Ancient Rituals, Enduring Values
The rituals described in this week's parashah remind us to allow our values and principles to guide us in balancing our physical and emotional imbalances.
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From a contemporary perspective, the plain reading of Parashat Naso reveals some of the most controversial and troubling passages in the Torah. Chapter 5 of B'midbar (Numbers) first commands the Israelites to oust from the camp anyone who has the skin disease of tzaraat or an unclean bodily issue, and anyone who has touched a dead body, so that they will not make unclean their camp "that I am present within.”
God then tells Moses to tell the people that when man or woman commits a trespass or sin, they must make restitution.
The passage continues with a statement that if a man suspects his wife of having sex with another man or is merely jealous, he can take her to the priest, who conducts prescribed rituals and forces her to drink bitter water. If she is innocent, nothing happens. If she is guilty of infidelity, "her belly will swell and her thigh will fall away."
From a contemporary perspective, this all sounds pretty outrageous. We should remember that the overall message Moses is transmitting, and therefore interpreting, from God is one necessarily colored by his own time and culture. It is intended for a specific time and place and people, not as an eternal law from God.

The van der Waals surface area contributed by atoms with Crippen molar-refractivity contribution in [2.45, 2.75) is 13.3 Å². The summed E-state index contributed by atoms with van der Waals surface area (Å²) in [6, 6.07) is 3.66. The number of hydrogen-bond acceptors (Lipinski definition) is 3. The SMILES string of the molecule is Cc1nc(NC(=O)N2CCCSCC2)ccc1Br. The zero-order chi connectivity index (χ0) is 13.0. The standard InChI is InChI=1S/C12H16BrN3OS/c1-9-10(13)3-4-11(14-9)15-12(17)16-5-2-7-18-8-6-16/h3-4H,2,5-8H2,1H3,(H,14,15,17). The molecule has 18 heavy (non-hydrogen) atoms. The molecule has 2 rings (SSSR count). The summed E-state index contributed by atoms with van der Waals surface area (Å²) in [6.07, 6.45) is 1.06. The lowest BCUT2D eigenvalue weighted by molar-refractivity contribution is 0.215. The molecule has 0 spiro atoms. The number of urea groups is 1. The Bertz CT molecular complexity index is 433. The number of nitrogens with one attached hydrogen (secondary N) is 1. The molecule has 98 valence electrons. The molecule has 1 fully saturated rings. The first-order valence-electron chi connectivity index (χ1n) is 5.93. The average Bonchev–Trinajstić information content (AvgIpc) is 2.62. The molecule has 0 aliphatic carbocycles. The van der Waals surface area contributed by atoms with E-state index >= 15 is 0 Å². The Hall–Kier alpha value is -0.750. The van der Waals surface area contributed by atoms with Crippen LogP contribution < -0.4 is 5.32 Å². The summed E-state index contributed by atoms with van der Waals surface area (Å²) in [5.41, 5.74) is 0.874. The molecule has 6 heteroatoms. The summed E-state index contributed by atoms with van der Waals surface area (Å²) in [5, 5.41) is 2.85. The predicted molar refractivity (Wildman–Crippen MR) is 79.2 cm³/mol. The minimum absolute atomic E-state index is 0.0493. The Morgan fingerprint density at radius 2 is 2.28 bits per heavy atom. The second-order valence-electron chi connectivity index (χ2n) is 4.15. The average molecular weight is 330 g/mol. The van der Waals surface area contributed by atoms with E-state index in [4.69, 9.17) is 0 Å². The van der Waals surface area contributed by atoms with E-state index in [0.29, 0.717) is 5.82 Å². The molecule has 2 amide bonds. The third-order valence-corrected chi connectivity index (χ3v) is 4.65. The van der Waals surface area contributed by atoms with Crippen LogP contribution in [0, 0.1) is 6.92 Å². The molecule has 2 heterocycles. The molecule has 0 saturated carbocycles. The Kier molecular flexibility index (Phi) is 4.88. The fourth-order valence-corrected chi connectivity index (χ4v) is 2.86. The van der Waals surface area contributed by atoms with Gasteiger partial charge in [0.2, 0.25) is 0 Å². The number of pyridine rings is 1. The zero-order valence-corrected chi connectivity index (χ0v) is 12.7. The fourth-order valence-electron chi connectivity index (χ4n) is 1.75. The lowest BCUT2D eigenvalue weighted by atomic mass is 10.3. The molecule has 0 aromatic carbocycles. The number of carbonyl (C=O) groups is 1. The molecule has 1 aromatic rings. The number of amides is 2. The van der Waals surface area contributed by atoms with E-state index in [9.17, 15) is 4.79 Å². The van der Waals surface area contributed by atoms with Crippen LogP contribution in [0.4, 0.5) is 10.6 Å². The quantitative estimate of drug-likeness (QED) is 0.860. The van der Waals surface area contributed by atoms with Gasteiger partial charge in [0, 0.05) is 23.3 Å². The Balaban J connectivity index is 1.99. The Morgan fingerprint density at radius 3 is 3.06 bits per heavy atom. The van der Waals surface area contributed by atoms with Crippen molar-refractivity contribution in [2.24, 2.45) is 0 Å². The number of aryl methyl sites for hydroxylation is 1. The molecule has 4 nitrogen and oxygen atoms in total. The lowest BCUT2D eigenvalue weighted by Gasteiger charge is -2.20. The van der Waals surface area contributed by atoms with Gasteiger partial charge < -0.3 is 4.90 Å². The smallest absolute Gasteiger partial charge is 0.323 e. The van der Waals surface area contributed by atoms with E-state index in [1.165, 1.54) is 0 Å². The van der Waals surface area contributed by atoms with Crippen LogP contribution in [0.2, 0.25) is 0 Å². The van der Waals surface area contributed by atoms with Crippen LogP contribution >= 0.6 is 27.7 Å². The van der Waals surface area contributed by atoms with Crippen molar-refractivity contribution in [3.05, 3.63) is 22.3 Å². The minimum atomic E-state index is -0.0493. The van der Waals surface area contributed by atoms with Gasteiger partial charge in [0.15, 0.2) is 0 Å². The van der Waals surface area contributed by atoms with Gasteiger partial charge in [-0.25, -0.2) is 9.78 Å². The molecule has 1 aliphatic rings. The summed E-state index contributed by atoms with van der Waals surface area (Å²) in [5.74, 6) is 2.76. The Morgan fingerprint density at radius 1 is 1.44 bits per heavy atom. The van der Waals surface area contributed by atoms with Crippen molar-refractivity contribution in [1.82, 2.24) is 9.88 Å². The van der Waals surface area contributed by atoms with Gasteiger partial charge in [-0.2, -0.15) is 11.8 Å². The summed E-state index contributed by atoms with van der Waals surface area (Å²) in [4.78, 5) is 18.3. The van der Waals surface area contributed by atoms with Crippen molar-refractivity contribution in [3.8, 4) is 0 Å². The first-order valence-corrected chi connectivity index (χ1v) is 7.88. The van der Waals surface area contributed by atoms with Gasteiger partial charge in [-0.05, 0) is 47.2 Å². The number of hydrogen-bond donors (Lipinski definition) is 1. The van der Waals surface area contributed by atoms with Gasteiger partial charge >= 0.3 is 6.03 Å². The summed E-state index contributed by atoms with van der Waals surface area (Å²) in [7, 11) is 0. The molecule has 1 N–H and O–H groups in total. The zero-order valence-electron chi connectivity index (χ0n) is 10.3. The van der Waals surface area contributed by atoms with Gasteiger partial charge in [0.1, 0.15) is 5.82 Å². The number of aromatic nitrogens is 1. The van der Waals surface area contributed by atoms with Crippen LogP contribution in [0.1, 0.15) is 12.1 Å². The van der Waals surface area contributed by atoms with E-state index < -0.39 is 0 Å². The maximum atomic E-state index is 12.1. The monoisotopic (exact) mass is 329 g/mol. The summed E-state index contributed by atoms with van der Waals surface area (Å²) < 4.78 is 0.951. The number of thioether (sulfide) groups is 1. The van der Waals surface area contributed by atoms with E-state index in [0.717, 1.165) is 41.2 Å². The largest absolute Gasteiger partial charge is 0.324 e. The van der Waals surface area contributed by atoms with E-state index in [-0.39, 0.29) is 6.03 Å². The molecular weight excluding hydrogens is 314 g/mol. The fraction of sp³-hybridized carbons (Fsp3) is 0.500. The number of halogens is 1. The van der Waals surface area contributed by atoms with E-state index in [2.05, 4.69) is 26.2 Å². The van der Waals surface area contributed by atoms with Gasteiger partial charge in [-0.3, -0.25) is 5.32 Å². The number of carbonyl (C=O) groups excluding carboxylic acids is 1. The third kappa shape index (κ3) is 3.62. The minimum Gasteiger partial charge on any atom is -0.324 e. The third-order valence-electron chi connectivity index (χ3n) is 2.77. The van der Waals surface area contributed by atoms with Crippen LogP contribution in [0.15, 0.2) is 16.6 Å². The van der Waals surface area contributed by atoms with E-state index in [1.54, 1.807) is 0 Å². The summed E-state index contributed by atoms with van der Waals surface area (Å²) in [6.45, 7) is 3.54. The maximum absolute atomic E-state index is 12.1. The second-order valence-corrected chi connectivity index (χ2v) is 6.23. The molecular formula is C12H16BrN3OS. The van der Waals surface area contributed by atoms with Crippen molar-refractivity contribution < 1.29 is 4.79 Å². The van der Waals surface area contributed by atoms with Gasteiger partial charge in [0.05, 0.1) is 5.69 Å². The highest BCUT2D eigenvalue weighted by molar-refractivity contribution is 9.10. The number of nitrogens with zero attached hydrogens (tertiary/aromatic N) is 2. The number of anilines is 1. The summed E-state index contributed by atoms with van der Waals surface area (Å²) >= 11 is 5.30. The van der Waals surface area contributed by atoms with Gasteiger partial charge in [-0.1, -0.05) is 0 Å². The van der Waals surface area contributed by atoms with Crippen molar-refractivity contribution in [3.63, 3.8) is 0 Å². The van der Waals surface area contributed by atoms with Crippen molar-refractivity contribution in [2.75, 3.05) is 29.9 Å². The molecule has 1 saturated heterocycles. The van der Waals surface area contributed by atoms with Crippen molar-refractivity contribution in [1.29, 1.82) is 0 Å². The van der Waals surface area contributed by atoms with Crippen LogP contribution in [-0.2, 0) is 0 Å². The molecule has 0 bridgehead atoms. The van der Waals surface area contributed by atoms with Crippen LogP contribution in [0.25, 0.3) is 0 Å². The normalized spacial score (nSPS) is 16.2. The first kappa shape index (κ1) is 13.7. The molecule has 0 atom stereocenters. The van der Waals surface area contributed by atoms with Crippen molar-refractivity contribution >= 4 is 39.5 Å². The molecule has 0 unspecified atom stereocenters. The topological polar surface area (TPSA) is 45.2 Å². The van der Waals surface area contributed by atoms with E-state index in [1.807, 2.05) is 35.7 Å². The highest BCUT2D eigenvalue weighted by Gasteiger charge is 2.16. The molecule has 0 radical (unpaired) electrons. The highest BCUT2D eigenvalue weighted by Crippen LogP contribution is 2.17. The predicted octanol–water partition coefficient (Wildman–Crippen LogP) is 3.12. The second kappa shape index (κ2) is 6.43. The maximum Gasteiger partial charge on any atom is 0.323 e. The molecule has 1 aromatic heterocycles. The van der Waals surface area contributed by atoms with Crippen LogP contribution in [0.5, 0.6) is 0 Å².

The messages to us today, in the context of our contemporary understandings of sickness and bodily fluids, and of relationships between men and women, may not be in Moses' specific interpretation of the word of God, but in the enduring meaning and values that God gives us as a foundation for the ongoing interpretation of law, rule and regulation.
In Kabbalah, the foundation theosophy for Jewish mysticism, our values and principles, ethics and mores are seen as a flow or force we can receive from God, related to the sefirah (or divine emanation) of Netsach. Netsach can be thought of today as the embodiment of our sense of the innate values and derived principles received from God that enable us to live and grow in communities.
This week's Torah portion, above all, is reminding us to remain in touch with our core values, and our personal and collective missions to repair and restore the world--even at the intimate levels of one's own body, relationship to community, and familial relationships.
In fact, directly after commanding the Israelites to separate the tameh (spiritually unclean), the Israelites are reminded to make restitution for their guilt after a sin. This ancient way of making things right is a manifestation of the sefirah of Tiferet, the force or flow from the unknowable source connected to the concepts of balance, unity, oneness, ecology. The Torah is telling us: if you sin, you must bring yourself, and anyone who has been affected by your sin, back to into balance.
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